By Walter Brooks
In a statewide poll of Massachusetts voters by the Opinion Dynamics Corporation of Cambridge which was commissioned by Cape Wind Associates of Yarmouth, respondents in favor of the project outnumbered those opposed by a ratio of better than three to one.
Over 400 Massachusetts residents were polled. More surprising was the fact that 65% of state residents were aware of the project. The memorandum from the researchers is below, but in a nutshell, 47% support the wind farm, 13% oppose it and 39% remain undecided.
The greatest support for the wind farm came from men aged 46-64, the better-educated and the higher-income voters, home-owners and residents of the Boston suburbs. The biggest reasons given were "it's a good idea" and "clean and environmentally-friendly".
Those most opposed came from the southern part of Massachusetts where most of the negative paid advertising ran. These respondents reasons to be opposed were "it's an eyesore" or "it will hurt the environment".
Romney Supporters back project by a 53% to 12% margin
In an amusing adjunct to the survey it was revealed that a race for the governor's office between Mitt Romney and Tom Reilly is a head heat at 39% to 38%.
The amusement comes with the Revelation that Romney's likely voters support Cape Wind by better than four to one and Reilly support it by better than three to one, 47% to 13%.
Evan a mediocre pol should be able to see the advantage in supporting something a vast majority of his potential voters support.
The summery report to Cape Wind from the Cambridge researchers is copied below in its entirety. Further information can be had by contacting either Mark Rodgers of Cape Wind at (508) 375-9594 or John Gorman, President, Opinion Dynamics Corporation, 617-492-1400.
MEMORANDUM January 25, 2005
TO: Cape Wind Associates
FR: Opinion Dynamics Corporation
RE: Analysis of survey results
This memo will summarize the results from a survey conducted by ODC for Cape Wind Associates. The survey was conducted among a 400-member sample of voters in Massachusetts. The margin of error for the full 400-member sample is Â±4.9 percent at the mid-range of the 95% confidence interval. The interviewing period for this survey was between January 14 and January 18, 2005.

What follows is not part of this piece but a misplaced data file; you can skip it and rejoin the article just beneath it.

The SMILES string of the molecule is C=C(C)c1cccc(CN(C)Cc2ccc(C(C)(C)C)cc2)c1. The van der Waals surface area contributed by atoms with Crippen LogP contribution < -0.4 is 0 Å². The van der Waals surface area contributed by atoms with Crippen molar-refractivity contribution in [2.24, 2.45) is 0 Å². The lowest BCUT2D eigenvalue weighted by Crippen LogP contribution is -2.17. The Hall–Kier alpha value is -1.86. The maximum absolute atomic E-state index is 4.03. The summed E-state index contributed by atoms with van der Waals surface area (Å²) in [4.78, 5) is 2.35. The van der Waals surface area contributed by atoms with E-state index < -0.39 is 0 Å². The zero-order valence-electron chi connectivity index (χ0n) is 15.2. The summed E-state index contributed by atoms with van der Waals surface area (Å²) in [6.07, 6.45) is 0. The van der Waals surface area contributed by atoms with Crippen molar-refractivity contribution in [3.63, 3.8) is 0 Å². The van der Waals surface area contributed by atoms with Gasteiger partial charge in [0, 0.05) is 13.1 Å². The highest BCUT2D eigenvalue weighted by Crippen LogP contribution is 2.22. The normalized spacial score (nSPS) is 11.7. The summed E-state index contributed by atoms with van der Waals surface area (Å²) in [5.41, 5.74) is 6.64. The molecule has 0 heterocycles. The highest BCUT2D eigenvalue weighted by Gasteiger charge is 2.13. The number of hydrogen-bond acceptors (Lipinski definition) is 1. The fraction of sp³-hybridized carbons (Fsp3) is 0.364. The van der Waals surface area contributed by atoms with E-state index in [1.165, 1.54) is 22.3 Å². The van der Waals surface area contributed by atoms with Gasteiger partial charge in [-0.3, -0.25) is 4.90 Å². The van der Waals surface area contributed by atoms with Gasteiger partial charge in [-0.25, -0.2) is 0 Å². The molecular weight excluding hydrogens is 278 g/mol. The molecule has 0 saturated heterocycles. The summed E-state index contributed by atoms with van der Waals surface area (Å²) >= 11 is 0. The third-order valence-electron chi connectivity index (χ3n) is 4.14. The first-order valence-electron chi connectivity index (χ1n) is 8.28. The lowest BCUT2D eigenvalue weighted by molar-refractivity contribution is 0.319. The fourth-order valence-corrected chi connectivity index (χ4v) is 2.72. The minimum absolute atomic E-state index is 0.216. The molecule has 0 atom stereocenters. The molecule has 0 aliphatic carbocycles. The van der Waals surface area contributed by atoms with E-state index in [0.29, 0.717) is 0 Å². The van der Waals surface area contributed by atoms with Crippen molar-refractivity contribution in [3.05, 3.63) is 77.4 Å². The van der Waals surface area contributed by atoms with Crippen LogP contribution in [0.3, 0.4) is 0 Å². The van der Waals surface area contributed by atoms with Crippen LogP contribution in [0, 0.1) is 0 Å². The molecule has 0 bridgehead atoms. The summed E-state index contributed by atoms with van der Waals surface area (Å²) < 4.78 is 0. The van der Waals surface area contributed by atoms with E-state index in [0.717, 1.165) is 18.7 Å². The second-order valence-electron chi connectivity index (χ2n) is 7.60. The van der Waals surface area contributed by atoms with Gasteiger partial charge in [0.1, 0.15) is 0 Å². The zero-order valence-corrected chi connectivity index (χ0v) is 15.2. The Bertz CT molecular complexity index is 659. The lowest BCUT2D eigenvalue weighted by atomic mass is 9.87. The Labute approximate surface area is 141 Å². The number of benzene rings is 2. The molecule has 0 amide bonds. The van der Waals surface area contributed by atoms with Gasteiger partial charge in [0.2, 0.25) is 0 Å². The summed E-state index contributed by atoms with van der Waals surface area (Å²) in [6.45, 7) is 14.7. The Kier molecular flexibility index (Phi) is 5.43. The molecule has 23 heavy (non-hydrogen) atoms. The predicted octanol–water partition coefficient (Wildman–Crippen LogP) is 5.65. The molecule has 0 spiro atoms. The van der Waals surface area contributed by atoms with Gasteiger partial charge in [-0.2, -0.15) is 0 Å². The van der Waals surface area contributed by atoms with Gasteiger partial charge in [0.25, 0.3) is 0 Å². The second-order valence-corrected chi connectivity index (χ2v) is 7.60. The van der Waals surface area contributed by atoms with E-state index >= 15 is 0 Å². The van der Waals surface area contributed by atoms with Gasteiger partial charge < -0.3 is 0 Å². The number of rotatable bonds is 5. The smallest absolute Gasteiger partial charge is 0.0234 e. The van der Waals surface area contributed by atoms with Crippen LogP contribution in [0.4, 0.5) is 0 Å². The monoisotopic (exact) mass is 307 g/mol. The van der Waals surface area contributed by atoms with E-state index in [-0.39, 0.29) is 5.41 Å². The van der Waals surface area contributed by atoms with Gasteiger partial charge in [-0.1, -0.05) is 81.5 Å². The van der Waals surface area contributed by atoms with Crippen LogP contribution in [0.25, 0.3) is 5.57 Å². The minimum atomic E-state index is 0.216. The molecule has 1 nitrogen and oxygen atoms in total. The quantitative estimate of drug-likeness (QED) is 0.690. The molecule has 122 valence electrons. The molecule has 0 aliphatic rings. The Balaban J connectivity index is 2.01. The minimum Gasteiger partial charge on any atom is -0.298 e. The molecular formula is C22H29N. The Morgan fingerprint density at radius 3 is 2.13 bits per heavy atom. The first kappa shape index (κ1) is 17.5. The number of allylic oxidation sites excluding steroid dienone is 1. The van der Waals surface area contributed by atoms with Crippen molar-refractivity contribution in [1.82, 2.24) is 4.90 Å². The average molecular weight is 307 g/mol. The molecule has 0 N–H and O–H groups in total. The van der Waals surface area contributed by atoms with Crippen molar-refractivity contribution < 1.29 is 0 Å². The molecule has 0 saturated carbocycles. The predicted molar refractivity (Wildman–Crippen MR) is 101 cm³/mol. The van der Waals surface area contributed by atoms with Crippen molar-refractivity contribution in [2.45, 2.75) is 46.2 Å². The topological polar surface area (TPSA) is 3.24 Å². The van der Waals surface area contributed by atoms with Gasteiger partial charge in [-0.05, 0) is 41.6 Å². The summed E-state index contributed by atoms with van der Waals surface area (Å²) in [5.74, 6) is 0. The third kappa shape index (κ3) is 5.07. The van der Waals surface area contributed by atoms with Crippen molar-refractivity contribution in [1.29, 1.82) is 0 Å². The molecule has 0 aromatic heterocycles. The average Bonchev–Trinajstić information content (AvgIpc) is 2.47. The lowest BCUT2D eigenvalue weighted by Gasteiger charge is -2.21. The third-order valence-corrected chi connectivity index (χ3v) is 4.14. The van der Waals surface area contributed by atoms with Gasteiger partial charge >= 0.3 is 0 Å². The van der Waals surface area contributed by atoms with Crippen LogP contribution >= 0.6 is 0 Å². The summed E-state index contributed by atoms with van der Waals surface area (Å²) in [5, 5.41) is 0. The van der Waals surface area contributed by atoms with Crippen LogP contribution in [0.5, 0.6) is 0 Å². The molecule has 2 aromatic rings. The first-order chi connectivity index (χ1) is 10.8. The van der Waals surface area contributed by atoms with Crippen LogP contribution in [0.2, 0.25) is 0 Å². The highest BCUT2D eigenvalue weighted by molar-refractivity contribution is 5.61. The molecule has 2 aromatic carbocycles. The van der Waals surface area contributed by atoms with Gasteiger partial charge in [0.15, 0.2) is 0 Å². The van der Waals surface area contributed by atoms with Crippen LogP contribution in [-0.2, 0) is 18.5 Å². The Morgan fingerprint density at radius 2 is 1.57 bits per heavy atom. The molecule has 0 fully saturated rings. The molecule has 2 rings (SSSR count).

The Bottom Line
The results from this survey indicate that a near majority of voters in Massachusetts (47%) support the proposed Cape Wind project. This becomes all the more impressive considering that statewide awareness of Cape Wind’s project stands at nearly two-thirds of all voters (65%). Statewide opposition to the Cape Wind project is just 13%, with almost four voters in ten (39%) remaining undecided. Thus, among those willing to take a position on the project, it is supported by a hefty 3.6-to-1 margin. Moreover, when asked to gauge their position by means of a 5-point intensity scale (“1” representing “strongly oppose” and “5” representing “strongly favor”), strong support outpaces strong opposition by a similar 3-to-1 margin (27% versus 9%). Support for the project is most likely to come from men, those aged 46-64, better-educated and higher-income voters, home-owners and residents of the Boston suburbs. Opponents are more likely to be residents of the southern portion of the state-where most of the negative paid advertising opposing the project has been running for the past two years.
When asked to name specific reasons for their support or opposition, those favoring the Cape Wind project tend to cite the notion that it is a general “good idea” (22%) or that it is “clean and environmentally-friendly” (21%). Other reasons cite reduced dependency on foreign oil, the fact that wind power is inexpensive, and the general support for renewable sources. Opponents are more likely to mention the belief that the project will be an “eyesore”, that it will “hurt” the environment, and that is in a bad location.
Another positive sign in support of the Cape Wind project is the fact that wind (at 27%) is virtually tied with natural gas (at 29%) as the preferred source of electricity to meet the state’s needs. In fact, the next highest preferred source-oil (at 13%)-garners less than half the support that wind energy does.
We also asked voters to tell us who they would support in a hypothetical 2006 Gubernatorial Election. We found that the race is a statistical dead heat-with Governor Romney garnering a total of 39% of the vote and Attorney General Reilly getting 38%. About one-quarter of all voters (23%) remain undecided. Supporters of the Attorney General tend to be aged 46-64, and residents of the Boston area. Supporters of Governor Romney are most likely to come from among people over the age of 65, people with “some college” background, home-owners and residents of the northern portion of the state. When we look at cross-tabulations of the data, we find that supporters of Attorney General Reilly support the Cape Wind project by exactly the same proportion as voters overall-47%-13%. Supporters of Governor Romney support the project by a 53%-12% margin.